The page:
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One year after sparring with Nassau prosecutors over a contested “policy” allowing the District Attorney’s Office to review privileged inmate phone calls, a Mineola attorney will get his day in court.

Steven Raiser, founding partner of the Raiser & Kenniff law firm, has filed suit against Nassau County District Attorney Kathleen Rice’s office and the Nassau County Sheriff’s Department for listening to at least one recorded phone exchange between Raiser and a client incarcerated in East Meadow’s Nassau County Correctional Facility – an alleged violation of the attorney-client privilege.

 

Whether or not the suit holds water, it’s already having an effect: On Oct. 21, Nassau County Supreme Court Justice Robert Bruno issued a temporary restraining order barring the DA’s office from accessing privileged recordings – except by court order – until Nov. 21.

 

Bruno’s TRO also stipulates that Nassau Sheriff Michael Sposato and other representatives of his department can’t distribute inmate recordings to the DA’s office without a court order.

Shams Tarek, a spokesman for the District Attorney’s Office, said in a statement that although the DA’s office “never seeks to listen to privileged, confidential calls between attorneys and their clients,” prosecutors will “comply with the practical effect” of the restraining order.

 

The crux of the issue is an April 2013 felony witness tampering case in which a Nassau prosecutor attempted to enter into evidence a recorded phone call between the defendant, who was ultimately acquitted, and Raiser’s office.

According to Nassau Corrections Officer Joseph Rozzano’s April 5, 2013, testimony before Nassau County Supreme Court Justice George Peck, attorney-client privilege applies when the defendant is speaking with his attorney – but not with the office secretary.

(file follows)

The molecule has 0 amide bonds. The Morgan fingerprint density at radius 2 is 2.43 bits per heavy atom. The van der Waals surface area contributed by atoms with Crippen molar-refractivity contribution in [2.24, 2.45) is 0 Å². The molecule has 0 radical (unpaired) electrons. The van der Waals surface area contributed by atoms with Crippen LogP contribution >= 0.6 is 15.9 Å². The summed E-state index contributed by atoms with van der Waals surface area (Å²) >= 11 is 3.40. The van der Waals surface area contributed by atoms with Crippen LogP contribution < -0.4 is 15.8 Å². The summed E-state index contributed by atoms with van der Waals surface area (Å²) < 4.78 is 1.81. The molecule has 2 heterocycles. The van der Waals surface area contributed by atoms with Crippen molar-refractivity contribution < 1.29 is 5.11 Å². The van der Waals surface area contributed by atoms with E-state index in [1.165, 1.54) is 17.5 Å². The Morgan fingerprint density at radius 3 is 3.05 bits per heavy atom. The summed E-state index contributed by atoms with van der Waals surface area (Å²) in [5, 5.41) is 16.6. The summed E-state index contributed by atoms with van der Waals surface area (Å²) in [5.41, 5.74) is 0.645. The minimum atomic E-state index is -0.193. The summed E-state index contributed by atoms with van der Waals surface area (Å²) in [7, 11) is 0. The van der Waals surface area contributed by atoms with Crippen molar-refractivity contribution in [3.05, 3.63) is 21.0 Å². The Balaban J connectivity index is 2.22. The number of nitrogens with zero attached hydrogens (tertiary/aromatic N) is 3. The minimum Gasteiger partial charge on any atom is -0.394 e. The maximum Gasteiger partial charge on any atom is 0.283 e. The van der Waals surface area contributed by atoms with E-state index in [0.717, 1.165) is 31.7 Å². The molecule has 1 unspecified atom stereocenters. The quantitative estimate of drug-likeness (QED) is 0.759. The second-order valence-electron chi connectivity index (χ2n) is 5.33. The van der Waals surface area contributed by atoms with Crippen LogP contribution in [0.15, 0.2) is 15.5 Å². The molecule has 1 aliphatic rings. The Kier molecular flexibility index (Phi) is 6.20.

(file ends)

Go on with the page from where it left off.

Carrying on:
“When counsel answers the phone, and he’s answering, at that point we don’t listen,” Rozzano said at the April 2013 hearing.

Skeptical of the DA’s practice of obtaining inmate recordings, Raiser – then the president of the Criminal Courts Bar of Nassau County – sent an October 2013 letter to Rice’s office accusing Nassau prosecutors of being complicit in a backdoor “policy” to listen to phone calls between inmates and their attorneys’ offices.

 

In Nassau County Chief Assistant District Attorney Madeline Singas’ Nov. 6, 2013, response to Raiser, the ADA argued that there are exceptions to attorney-client privilege – and because of those “limitations on privilege,” the office disputed Raiser’s “blanket statement that all inmate phone calls” made to attorney’s offices are privileged.

Singas further argued that the East Meadow corrections facility has a system in place in which attorneys can register their telephone numbers with the jail, all but ensuring inmate calls to their lawyers won’t be recorded.

The lawsuit, filed nearly one year to the day after Raiser’s October 2013 letter to the DA and the sheriff, states the policy creates a “chilling effect on all attorney-client phone conversations from the facility” and “stifles [clients’] ability to communicate freely with their attorneys.”

 

Michael Golio, investigator captain for the Nassau Sheriff’s Department Correctional Center, said Monday that all actions taken by the Sheriff’s Department with respect to both the monitoring and recording of inmate calls and the production of those materials to outside enforcement agencies “is completely respectful of the law in all respects.”

 

Raiser disagrees. The Mineola attorney contends that Rice and her staff review privileged inmate calls “in the darkness of her own office where nobody could know about it.”

 

Raiser’s multipronged lawsuit attempts not only to bar the DA’s office from accessing inmate recordings (except by court order), but tries to reform the county’s entire document-sharing system. The lawyer, who specializes in personal-injury cases, claims his intention is to “inject due process into the system.”

 

His solution: A judge or correctional center employee should review recordings requested by the DA’s office before they’re handed over to prosecutors.

“We tried to broach this issue with her [Rice] and the jail,” Raiser said. “We tried to come to an amicable conclusion so we wouldn’t have to litigate.

“She’s shown no interest in fixing the problem,” he added. “So we had to resort to filing a lawsuit.”

The Nassau DA and the Sheriff’s Department have until Nov. 21 to respond to the petition, according to the County Supreme Court.

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